• Tree depth is provided by using the VisitItemsAscendEx() or VisitItemsDescendEx() methods.
  • You can associate transient, ephemeral (non-persisted) data with your items. If you do use the Item.Transient field, you should use sync/atomic pointer functions for concurrency correctness. In general, Item's should be treated as immutable, except for the Item.Transient field.
  • Application-level Item.Val buffer management is possible via the optional ItemValAddRef/ItemValDecRef() store callbacks, to help reduce garbage memory. Libraries like github.com/steveyen/go-slab may be helpful here.
  • Errors from file operations are propagated all the way back to your code, so your application can respond appropriately.
  • Tested - "go test" unit tests.
  • Docs - "go doc" documentation.

LICENSE

Open source - MIT licensed.

Examples

import (
    "os"
    "github.com/steveyen/gkvlite"
)

f, err := os.Create("/tmp/test.gkvlite")
s, err := gkvlite.NewStore(f)
c := s.SetCollection("cars", nil)

// You can also retrieve the collection, where c == cc.
cc := s.GetCollection("cars")

// Insert values.
c.Set([]byte("tesla"), []byte("$$$"))
c.Set([]byte("mercedes"), []byte("$$"))
c.Set([]byte("bmw"), []byte("$"))

// Replace values.
c.Set([]byte("tesla"), []byte("$$$$"))

// Retrieve values.
mercedesPrice, err := c.Get([]byte("mercedes"))

// One of the most priceless vehicles is not in the collection.
thisIsNil, err := c.Get([]byte("the-apollo-15-moon-buggy"))

// Iterate through items.
c.VisitItemsAscend([]byte("ford"), true, func(i *gkvlite.Item) bool {
    // This visitor callback will be invoked with every item
    // with key "ford" and onwards, in key-sorted order.
    // So: "mercedes", "tesla" are visited, in that ascending order,
    // but not "bmw".
    // If we want to stop visiting, return false;
    // otherwise return true to keep visiting.
    return true
})

// Let's get a snapshot.
snap := s.Snapshot()
snapCars := snap.GetCollection("cars")

// The snapshot won't see modifications against the original Store.
c.Delete([]byte("mercedes"))
mercedesIsNil, err := c.Get([]byte("mercedes"))
mercedesPriceFromSnapshot, err := snapCars.Get([]byte("mercedes"))

// Persist all the changes to disk.
s.Flush()

f.Sync() // Some applications may also want to fsync the underlying file.

// Now, other file readers can see the data, too.
f2, err := os.Open("/tmp/test.gkvlite")
s2, err := gkvlite.NewStore(f2)
c2 := s.GetCollection("cars")

bmwPrice, err := c2.Get([]byte("bmw"))

Tips

Because all collections are persisted atomically when you flush a store to disk, you can implement consistent secondary indexes by maintaining additional collections per store. For example, a "users" collection can hold a JSON document per user, keyed by userId. Another "userEmails" collection can be used like a secondary index, keyed by "emailAddress:userId", with empty values (e.g., []byte{}).

Bulk inserts or batched mutations are roughly supported in gkvlite where your application should only occasionally invoke Flush() after N mutations or after a given amount of time, as opposed to invoking a Flush() after every Set/Delete().

Implementation / design

The fundamental data structure is an immutable treap (tree + heap).

When used with random heap item priorities, treaps have probabilistic balanced tree behavior with the usual O(log N) performance bounds expected of balanced binary trees.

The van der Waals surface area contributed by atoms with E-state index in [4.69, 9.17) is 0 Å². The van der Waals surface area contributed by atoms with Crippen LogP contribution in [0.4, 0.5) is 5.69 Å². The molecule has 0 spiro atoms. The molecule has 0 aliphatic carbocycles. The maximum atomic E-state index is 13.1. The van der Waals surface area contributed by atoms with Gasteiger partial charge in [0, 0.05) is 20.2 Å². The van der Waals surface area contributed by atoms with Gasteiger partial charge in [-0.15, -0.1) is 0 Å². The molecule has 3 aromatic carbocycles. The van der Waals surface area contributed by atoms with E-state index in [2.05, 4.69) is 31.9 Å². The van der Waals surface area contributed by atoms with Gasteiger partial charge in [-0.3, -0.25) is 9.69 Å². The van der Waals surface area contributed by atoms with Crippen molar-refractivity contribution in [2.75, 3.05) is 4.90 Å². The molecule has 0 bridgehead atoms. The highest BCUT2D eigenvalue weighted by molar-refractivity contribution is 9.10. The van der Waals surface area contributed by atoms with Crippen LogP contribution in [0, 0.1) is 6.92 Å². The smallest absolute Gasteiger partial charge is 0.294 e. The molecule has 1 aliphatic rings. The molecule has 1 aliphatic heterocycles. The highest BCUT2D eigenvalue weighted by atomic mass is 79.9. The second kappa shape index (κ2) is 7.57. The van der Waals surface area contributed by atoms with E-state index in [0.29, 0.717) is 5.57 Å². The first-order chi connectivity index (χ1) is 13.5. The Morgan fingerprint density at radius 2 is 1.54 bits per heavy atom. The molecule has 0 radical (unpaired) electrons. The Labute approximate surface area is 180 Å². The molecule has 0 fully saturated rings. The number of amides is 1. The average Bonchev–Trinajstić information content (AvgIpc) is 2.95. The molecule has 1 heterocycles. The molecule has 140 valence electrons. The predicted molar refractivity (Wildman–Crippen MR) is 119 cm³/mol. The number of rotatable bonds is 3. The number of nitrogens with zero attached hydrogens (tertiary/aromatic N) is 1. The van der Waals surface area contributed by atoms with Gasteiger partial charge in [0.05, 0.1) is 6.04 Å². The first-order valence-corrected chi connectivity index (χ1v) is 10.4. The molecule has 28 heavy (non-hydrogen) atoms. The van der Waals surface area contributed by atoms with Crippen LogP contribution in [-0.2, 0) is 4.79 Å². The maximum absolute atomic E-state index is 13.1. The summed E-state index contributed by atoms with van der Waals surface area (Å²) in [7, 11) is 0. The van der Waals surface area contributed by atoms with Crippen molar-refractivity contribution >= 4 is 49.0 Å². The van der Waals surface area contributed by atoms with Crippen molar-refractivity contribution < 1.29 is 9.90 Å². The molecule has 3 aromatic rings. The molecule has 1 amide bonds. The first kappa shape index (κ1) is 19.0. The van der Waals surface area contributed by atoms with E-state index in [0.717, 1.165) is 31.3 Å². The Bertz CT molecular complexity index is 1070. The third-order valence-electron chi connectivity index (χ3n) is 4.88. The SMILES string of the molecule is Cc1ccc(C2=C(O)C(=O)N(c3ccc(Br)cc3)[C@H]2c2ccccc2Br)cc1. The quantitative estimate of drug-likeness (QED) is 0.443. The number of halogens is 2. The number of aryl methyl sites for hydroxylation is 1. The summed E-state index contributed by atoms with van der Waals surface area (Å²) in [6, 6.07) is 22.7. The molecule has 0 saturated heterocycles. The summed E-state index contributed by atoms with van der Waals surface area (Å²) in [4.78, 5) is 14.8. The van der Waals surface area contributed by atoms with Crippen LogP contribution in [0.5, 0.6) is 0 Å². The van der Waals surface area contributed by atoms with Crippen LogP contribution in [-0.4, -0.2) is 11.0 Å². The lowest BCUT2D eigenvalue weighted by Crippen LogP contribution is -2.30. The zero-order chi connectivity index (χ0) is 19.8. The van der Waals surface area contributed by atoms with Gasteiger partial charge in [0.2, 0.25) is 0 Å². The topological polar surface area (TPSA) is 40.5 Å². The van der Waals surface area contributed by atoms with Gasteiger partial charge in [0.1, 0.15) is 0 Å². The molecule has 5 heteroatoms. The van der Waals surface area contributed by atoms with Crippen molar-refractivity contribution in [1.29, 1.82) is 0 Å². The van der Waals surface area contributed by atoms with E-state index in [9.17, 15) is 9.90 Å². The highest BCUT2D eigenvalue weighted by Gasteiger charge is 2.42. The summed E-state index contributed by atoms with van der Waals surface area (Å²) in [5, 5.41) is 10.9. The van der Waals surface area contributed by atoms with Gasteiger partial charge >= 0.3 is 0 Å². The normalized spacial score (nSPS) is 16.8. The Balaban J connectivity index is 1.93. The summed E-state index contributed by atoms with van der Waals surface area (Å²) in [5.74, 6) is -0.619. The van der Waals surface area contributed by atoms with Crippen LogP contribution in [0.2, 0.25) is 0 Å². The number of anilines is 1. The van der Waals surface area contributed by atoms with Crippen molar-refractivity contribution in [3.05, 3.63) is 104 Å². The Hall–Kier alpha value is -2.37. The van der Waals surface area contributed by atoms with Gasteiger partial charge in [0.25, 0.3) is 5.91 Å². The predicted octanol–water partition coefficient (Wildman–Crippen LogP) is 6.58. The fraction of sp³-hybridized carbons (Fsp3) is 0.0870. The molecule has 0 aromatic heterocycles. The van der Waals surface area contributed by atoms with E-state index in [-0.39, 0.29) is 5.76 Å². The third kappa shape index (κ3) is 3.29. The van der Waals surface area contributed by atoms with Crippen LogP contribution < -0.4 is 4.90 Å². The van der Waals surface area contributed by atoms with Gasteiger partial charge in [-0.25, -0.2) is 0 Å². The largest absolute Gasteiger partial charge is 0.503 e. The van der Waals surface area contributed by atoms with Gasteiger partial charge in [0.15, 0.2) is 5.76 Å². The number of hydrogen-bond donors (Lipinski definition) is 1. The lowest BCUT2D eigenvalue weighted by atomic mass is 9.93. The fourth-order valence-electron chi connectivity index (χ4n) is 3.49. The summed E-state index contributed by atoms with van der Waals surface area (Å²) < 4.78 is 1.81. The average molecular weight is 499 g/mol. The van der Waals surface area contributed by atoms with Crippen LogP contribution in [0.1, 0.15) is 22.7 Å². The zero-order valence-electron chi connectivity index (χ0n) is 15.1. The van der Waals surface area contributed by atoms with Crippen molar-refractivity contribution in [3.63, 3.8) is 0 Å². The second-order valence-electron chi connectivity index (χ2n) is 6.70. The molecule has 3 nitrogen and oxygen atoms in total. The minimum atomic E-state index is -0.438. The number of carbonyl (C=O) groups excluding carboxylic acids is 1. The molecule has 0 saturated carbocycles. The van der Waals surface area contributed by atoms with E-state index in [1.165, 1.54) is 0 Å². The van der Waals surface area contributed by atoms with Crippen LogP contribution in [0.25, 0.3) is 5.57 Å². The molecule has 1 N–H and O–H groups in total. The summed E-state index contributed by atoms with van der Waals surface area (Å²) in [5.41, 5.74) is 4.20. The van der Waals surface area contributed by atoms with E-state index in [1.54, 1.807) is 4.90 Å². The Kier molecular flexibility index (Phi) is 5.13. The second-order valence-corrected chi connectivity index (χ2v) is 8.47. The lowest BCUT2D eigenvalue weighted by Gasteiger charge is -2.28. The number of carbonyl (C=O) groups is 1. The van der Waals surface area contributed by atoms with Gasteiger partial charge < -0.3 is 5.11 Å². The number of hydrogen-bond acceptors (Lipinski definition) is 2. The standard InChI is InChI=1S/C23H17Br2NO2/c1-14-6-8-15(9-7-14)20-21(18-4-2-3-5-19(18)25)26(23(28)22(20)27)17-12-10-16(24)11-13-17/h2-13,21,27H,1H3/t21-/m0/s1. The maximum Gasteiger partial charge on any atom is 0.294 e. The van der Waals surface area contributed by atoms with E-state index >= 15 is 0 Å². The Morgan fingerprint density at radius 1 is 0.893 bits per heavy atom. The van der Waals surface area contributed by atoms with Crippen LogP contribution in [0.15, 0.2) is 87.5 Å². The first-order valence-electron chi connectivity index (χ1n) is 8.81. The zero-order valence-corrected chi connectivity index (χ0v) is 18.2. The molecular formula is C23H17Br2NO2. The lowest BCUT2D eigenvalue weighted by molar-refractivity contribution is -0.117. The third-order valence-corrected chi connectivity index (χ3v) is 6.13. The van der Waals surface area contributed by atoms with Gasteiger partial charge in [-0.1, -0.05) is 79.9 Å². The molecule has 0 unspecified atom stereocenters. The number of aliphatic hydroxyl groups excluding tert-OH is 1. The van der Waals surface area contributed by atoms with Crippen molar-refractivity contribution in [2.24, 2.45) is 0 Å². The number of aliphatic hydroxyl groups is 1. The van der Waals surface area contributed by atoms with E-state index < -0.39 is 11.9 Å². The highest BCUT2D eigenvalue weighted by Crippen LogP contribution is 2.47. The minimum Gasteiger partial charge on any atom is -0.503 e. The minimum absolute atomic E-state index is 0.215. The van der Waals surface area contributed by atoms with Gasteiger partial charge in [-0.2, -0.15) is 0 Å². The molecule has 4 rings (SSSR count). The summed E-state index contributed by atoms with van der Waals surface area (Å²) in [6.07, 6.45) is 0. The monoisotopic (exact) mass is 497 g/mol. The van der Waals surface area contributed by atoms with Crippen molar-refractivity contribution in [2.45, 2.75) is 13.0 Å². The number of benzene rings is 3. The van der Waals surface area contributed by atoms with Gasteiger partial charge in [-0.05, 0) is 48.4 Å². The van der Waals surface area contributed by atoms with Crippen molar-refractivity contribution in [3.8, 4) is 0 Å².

The persistence design is append-only, using ideas from Apache CouchDB and Couchstore / Couchbase, providing a simple approach to reaching ACID properties in the face of process or machine crashes. On re-opening a file, the implementation scans the file backwards looking for the last good root record and logically "truncates" the file at that point. New mutations are appended from that last good root location. This follows the MVCC (multi-version concurrency control) and "the log is the database" approach of CouchDB / Couchstore / Couchbase.

TRADEOFF: the append-only persistence design means file sizes will grow until there's a compaction. To get a compacted file, use CopyTo() with a high "flushEvery" argument.

The append-only file format allows the FlushRevert() API (undo the changes on a file) to have a simple implementation of scanning backwards in the file for the next-to-last good root record and physically truncating the file at that point.

TRADEOFF: the append-only design means it's possible for an advanced adversary to corrupt a gkvlite file by cleverly storing the bytes of a valid gkvlite root record as a value; however, they would need to know the size of the containing gkvlite database file in order to compute a valid gkvlite root record and be able to force a process or machine crash after their fake root record is written but before the next good root record is written/sync'ed.

The immutable, copy-on-write treap plus the append-only persistence design allows for fast and efficient MVCC snapshots.

TRADEOFF: the immutable, copy-on-write design means more memory garbage may be created than other designs, meaning more work for the garbage collector (GC).

TODO / ideas

  • TODO: Performance: consider splitting item storage from node storage, so we're not mixing metadata and data in same cache pages. Need to measure how much win this could be in cases like compaction. Tradeoff as this could mean no more single file simplicity.

  • TODO: Performance: persist items as log, and don't write treap nodes on every Flush().

  • TODO: Keep stats on misses, disk fetches & writes, etc.

  • TODO: Provide public API for O(log N) collection spliting & joining.

  • TODO: Provide O(1) MidItem() or TopItem() implementation, so that users can split collections at decent points.

  • TODO: Provide item priority shifting during CopyTo().

  • TODO: Build up perfectly balanced treap from large batch of (potentially externally) sorted items.